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This basilica is located at a lower level than the main church, hence its name. It has little artistic attractions, apart from the painting of the Christ you see in this photo. Instead, it is interesting from the religious point of view, as it keeps the so-called Eucharistic Miracle (a particle that turned into blood after a priest had put it into his breviary), the relics of Blessed Simone Fidati (1285-1348), who brought the Miracle to Cascia, and the tomb of Blessed Maria Teresa Fasce(1881-1947), a nun who spread the message of Santa Rita, ran an orphanage and did other remarkable actions.
The last picture shows Christ in the sepulchre with a crib above it.
Updated Mar 8, 2008
This sculptured fountain is called "Source of Life": the pigeons drink the water that flows out of the rocks. It represents the love of God.
Written Mar 8, 2008
The inside of Santa Rita's basilica has a Greek-cross shape with a central dome and four apses. Everything is painted. Notice the apsis painting and the series of paintings telling the life of the Saint, above the columns. Worth remarking are also the sculptured altar and lectern.
It is forbidden to take photos inside, but most people take a lot of pictures, even with flash. It would be nice if you respected the forbid or if, at least, turned the flash off. I have taken a couple of pictures myself, but from the entrance and without flash, so that I didn't hurt anyone. Consider that most people go to this church to pray, so behave in a proper way.
Written Mar 8, 2008
The construction of the present sanctuary, based on the project by Mgr. Spirito Chiappetta (changed later on by G. Calori and G. Martinenghi), started on 20th June 1937 thanks to Cardinal Enrico Gasparri. The church was consecrated on 18th May 1947 and was turned into a basilica by Pius XII on 1st August 1955.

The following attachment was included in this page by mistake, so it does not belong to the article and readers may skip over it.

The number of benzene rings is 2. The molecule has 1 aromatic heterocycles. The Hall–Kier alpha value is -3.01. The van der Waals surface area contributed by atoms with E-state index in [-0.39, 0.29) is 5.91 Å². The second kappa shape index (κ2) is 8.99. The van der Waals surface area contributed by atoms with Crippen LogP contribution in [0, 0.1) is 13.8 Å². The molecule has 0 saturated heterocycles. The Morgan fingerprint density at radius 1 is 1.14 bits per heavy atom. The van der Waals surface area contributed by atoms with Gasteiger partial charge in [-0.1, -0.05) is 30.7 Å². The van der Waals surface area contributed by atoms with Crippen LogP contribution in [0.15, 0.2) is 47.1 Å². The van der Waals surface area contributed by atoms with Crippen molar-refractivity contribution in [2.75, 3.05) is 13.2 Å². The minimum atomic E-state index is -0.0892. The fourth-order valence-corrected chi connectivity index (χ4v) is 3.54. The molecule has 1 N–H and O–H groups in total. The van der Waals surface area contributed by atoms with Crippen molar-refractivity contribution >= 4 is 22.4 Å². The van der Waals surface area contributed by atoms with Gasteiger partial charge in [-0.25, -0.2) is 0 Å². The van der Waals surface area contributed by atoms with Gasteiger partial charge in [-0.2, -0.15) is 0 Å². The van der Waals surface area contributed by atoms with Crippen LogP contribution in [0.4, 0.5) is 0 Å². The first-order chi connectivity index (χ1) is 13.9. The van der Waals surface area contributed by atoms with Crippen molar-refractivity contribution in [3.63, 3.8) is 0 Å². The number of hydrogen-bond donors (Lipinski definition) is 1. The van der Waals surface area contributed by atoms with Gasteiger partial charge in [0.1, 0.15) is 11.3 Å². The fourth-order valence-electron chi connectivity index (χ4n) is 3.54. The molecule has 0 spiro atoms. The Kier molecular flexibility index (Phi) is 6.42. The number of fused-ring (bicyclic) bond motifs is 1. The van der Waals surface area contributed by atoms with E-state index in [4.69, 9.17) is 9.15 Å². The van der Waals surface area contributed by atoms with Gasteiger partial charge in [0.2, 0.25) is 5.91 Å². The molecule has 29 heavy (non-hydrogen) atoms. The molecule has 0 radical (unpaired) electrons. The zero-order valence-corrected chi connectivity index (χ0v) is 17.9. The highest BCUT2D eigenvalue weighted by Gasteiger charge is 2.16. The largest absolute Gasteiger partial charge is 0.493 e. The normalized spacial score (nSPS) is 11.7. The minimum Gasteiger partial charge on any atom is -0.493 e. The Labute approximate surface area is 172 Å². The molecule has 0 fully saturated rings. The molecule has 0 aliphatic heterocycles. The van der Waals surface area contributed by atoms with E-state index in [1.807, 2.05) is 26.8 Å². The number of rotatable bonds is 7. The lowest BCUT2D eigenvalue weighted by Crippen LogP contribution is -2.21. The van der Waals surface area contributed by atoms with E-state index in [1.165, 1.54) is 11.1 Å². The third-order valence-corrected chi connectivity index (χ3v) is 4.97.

On the façade you see a cross supported by six angels. Above it, an inscription say A.D. MCMXLIII (1943), the year when the construction was finished. The inscription above the gate says
Salve Rita vas amoris, sponsa Christi dolorosa
tu de spinis Salvatoris pulchris nasceris ut rosa
“Hail Rita pot of love, painful Bride of Christ
from the thorns of Our Saviour you were born as beautiful as a rose”.
At both sides of the portal, there are ten episodes of the Saint’s life, sculptured by Eros Pellini.
Written Jan 8, 2008
If you aren't travelling with your own car (the best solution to move across this region), you can reach Cascia by bus from both Spoleto (around 50 kms) and Rome (around 150 kms). Buses are run by Spoletina (SSIT). You can find the timetables in the site below, which is unfortunately only in Italian.
The bus stop in Cascia is located in the upper part, close to the sanctuary of Santa Rita. To go to the lower part, just take the stairs down (elevators only let you climb).
Updated Apr 4, 2011
The best way to move in Cascia, besides your feet, are the escalators that connect the village to the hill where the sanctuary of Santa Rita is located. You can use them to reach the museum (Palazzo Sarti) as well. Escalators are free and don't pollute, so take them whenever you are tired of walking.
Remark: escalators remain still when nobody is using them, so don't think they don't work if they don't move! You must put your foot on them and you'll climb!
Updated Dec 31, 2007
Rita was born in 1381 in Roccaporena, a small village 5 kms from Cascia. Around the age of 16, she got married to Paolo di Ferdinando Mancini: they had two sons. The murder of her husband, victim of the fight between the opposing factions, turned her life upside down, but she was able to forgive. Her sons, instead, wanted to avenge the father’s death but Rita prayed God to take them to Himself rather than let them commit such an action. So, both of them died very young.
Later, Rita, who was still young, asked to be accepted at the Augustinian monastery of Santa Maria Maddalena in Cascia. At first she wasn’t allowed to join the order, but she finally managed to become a nun. She spent 40 years in the convent. In her last 15 years of life, she got on her front the stigmata of one of the thorns that formed Jesus’ crowns, so she felt on herself the pain Jesus had suffered.
Rita Mancini died on 22nd May 1457. She was declared Saint by Pope Leo XIII on 24th May 1900.
Written Jan 7, 2008